Sydney Test Kitchen

In Sydney, Judy Ingram decided to make a Gluten Free version. She used plain gf flour, since that’s what she had at home, plus baking powder. She left out the oil, and added lemon juice to the rind, as well as chocolate chips and toasted almond slivers, before folding in the egg whites.

That would make it richer, and take it out of the category of cakes you’d eat before the fast, though it does sound celebratory, so it would go well at the meal afterwards!

Judy's verdict: “Cake is great. My husband Kevin loved it, had two big slices. I thought it was a touch sweet and would probably cut the sugar by 2 tablespoons next time.”


Before Amanda Hampel married into the family of Food is Love grandmother Ruth Hampel the traditional Yom Kippur cake in her mother’s house was also a plain cake. It was made with a little more oil, and also milk. It comes from a Polish great grandmother from he North of England, and has a few unusual features: you add the eggs to the mix last, and put the cake into a cold oven.

Amanda's mother Diane says, “This recipe was given to me by my husbands grandmother many years ago. The kuchen was made the day before Yom Kippur and tastes amazing. Until recently I made this by hand; however you can use a mixer.”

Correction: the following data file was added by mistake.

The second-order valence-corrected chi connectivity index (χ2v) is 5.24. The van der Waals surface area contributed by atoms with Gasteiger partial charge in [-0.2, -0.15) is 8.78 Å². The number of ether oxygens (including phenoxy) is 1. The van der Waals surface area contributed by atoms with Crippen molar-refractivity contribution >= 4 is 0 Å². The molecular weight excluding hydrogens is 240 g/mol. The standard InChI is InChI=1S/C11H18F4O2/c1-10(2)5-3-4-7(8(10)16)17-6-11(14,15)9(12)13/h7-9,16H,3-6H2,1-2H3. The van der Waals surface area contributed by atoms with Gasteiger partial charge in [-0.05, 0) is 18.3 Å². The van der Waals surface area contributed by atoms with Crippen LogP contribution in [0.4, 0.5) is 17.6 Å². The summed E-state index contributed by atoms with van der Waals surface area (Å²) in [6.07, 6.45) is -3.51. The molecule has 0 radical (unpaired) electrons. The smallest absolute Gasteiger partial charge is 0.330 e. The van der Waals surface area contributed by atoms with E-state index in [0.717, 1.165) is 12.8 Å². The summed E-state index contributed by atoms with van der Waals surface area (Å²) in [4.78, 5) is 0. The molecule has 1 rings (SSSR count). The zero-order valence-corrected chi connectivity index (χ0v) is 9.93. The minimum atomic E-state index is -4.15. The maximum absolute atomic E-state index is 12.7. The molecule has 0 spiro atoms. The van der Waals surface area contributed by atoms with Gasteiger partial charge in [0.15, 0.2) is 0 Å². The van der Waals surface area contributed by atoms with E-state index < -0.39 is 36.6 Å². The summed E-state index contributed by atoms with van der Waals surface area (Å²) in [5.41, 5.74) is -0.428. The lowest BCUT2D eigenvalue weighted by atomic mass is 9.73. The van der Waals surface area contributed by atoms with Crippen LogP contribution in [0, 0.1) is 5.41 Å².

Great Grandma’s Yom Kippur Kuchen



  •  2 1/2 cups self raising flour
  •  2 eggs
  •  1/2 cup oil (can use any oil, however not flavoured!)
  •  3/4 cups caster sugar
  •  1 1/2 cups milk




1. Grease tin

2.  Sift flour and sugar together, and add oil until crumbly

3. Mix well with the milk until soft and smooth

4. Lastly add the slightly beaten eggs. Beat until smooth. (No need to beat eggs first if you are using a mixer)

5. Place in a COLD OVEN. Put in the centre 350 F or 180 C for 1 hour or until till cooked. Test with a toothpick or skewer. Cool and wrap in foil.


Jerusalem verdict


This was an easy cake to prepare, few ingredients, and no complicated steps. But something didn’t quite go right. It only rose a little. Am thinking it was because I made it with plain flour and baking powder, and perhaps the baking powder wasn’t fresh. It was very tasty, and I am happy that Amanda in Melbourne made a gluten free version of her great-grandmother’s kuchen which worked a treat. 

In fact, Amanda turned it into an almond cake. She tweaked the quantities slightly to take into account the moisture from the almond meal and maple syrup. Otherwise she followed the original instructions, including adding the eggs last.

Kuchen left and Ugat Kippur right

Kuchen left and Ugat Kippur right


Kuchen - Gluten Free version


  • 2 1/2 cups almond meal
  • 2 1/2 teaspoons baking powder
  • 1/3 cup maple syrup
  • 1/3 cup coconut oil, melted
  • 1 cup milk
  • 2 eggs, beaten

Melbourne Verdict

Amanda was very positive.

“Wow... I even surprised myself at how good this tasted!! Having been brought up on the "real deal", I must say this was absolutely delicious, and the perfect alternative as a GF version!! Half has already been devoured, doubt it'll last long here!"

If you are fasting, wishing you well over the fast. And hope you have a sweet meal afterwards!